Josie Maran has landed some of the world's most competitive modeling gigs: the Sports Illustrated swimsuit issue, the Victoria's Secret catalog, and cover after cover of Glamour, Maxim, Self, and other big-name glossies. These days, though, the porcelain-faced beauty, 33, focuses on promoting her eco-makeup brand and raising her five-year-old daughter, Rumi Joon. A chunk of the proceeds from her company goes to a variety of charities, including ones that help protect polar bears and argan forests.
Q: Why did you start an eco-makeup line?
A: I used to ask makeup artists, "Is there anything that's healthier or more natural?" and they'd always say it's impossible to do. I really wanted it for myself and didn't understand why it couldn't be done. So I did it.
A: I went to a lot of conferences. I talked to people in the natural-beauty realm about ingredients, and they introduced me to labs. So I went to the labs with all the makeup that I wanted but that I considered toxic and said, "I want all these products but without the bad stuff." By talking to a lot of chemists and the Environmental Working Group, I started understanding what the toxic ingredients are. I worked on my line for three years with four labs. It took a long time because they'd never done that before, pull out those ingredients to make a good product. But it was very well worth it.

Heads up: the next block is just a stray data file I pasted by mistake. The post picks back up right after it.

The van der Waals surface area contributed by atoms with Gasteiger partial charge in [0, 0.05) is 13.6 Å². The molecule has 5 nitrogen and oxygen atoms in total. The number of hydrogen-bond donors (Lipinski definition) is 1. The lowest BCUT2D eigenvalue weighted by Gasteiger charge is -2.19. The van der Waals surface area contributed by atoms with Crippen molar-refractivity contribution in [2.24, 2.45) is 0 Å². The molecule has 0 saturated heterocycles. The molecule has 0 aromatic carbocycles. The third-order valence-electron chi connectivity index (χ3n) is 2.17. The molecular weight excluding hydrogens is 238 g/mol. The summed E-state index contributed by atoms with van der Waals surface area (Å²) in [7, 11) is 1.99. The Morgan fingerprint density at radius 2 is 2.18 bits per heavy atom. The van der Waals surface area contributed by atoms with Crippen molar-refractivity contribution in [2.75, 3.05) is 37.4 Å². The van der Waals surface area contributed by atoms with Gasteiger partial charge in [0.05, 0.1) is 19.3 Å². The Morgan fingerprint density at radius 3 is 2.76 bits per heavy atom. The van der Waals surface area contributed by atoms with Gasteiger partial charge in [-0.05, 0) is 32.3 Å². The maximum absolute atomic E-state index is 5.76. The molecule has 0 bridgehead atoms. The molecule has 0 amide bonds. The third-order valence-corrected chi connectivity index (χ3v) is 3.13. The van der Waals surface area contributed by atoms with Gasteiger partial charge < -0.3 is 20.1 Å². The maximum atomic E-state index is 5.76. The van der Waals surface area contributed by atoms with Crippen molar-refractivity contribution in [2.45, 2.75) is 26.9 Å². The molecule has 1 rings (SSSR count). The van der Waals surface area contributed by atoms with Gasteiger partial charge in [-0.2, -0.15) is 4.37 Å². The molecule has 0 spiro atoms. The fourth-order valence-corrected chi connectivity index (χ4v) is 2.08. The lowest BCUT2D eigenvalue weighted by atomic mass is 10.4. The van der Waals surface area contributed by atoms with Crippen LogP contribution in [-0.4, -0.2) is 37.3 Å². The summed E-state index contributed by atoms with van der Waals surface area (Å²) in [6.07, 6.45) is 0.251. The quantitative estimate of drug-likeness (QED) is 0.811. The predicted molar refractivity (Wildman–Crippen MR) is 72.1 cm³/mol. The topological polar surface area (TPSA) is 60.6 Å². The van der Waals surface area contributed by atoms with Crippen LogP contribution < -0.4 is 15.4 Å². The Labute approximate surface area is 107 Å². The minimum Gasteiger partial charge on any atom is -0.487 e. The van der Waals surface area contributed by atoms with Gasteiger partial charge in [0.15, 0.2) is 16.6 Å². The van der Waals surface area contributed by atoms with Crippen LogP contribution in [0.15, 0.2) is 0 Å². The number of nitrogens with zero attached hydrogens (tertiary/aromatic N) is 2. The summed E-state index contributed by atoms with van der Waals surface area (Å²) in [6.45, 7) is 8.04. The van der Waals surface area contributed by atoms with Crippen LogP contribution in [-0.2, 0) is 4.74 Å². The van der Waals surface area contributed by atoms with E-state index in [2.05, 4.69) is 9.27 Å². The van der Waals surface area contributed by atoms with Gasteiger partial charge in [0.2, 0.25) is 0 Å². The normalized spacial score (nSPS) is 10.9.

Q: So what were the ingredients you didn't want in there?
A: You've got to pull out the parabens. But I really think the most toxic ingredients in the world are synthetic fragrances. None of my products ever have synthetic fragrances. Or talc or phlalates or... there's a lot of controversy over what is a petrochemical but I do my best not to have petrochemicals.
Q: What's so bad about synthetic fragrances?
A: What I've read has really scared me. It turns boys into girls.
A: It can affect their genitals so much that, yeah, it's happened. It's very, very toxic and I really believe that a lot of the cancer that we see comes from all the synthetic-fragrance chemicals in our detergents, in our dry-cleaning, in our perfumes, in deodorants. I mean, shampoos, everything.
Q: So have you ever reformulated a product to remove elements?